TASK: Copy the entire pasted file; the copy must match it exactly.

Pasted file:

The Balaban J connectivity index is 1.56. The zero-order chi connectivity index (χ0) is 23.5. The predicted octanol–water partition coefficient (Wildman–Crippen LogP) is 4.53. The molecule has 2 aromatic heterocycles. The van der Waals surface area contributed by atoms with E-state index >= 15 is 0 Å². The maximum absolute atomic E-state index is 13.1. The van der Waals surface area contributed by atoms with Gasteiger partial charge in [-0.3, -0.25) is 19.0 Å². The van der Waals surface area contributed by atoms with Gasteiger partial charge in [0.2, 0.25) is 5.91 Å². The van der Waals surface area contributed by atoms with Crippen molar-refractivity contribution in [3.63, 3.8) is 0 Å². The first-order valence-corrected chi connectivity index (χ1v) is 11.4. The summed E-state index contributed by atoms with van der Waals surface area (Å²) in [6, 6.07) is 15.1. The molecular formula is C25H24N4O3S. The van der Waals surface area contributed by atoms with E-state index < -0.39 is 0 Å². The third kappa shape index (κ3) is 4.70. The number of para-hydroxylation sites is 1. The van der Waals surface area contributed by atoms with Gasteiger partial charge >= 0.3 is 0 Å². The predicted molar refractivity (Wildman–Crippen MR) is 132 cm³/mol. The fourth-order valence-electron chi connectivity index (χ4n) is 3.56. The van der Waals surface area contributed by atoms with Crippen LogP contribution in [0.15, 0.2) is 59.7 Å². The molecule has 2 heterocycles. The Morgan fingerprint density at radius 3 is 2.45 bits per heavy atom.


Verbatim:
The Balaban J connectivity index is 1.56. The zero-order chi connectivity index (χ0) is 23.5. The predicted octanol–water partition coefficient (Wildman–Crippen LogP) is 4.53. The molecule has 2 aromatic heterocycles. The van der Waals surface area contributed by atoms with E-state index >= 15 is 0 Å². The maximum absolute atomic E-state index is 13.1. The van der Waals surface area contributed by atoms with Gasteiger partial charge in [-0.3, -0.25) is 19.0 Å². The van der Waals surface area contributed by atoms with Gasteiger partial charge in [0.2, 0.25) is 5.91 Å². The van der Waals surface area contributed by atoms with Crippen molar-refractivity contribution in [3.63, 3.8) is 0 Å². The first-order valence-corrected chi connectivity index (χ1v) is 11.4. The summed E-state index contributed by atoms with van der Waals surface area (Å²) in [6, 6.07) is 15.1. The molecular formula is C25H24N4O3S. The van der Waals surface area contributed by atoms with E-state index < -0.39 is 0 Å². The third kappa shape index (κ3) is 4.70. The number of para-hydroxylation sites is 1. The van der Waals surface area contributed by atoms with Gasteiger partial charge >= 0.3 is 0 Å². The predicted molar refractivity (Wildman–Crippen MR) is 132 cm³/mol. The fourth-order valence-electron chi connectivity index (χ4n) is 3.56. The van der Waals surface area contributed by atoms with Crippen LogP contribution in [0.15, 0.2) is 59.7 Å². The molecule has 2 heterocycles. The Morgan fingerprint density at radius 3 is 2.45 bits per heavy atom.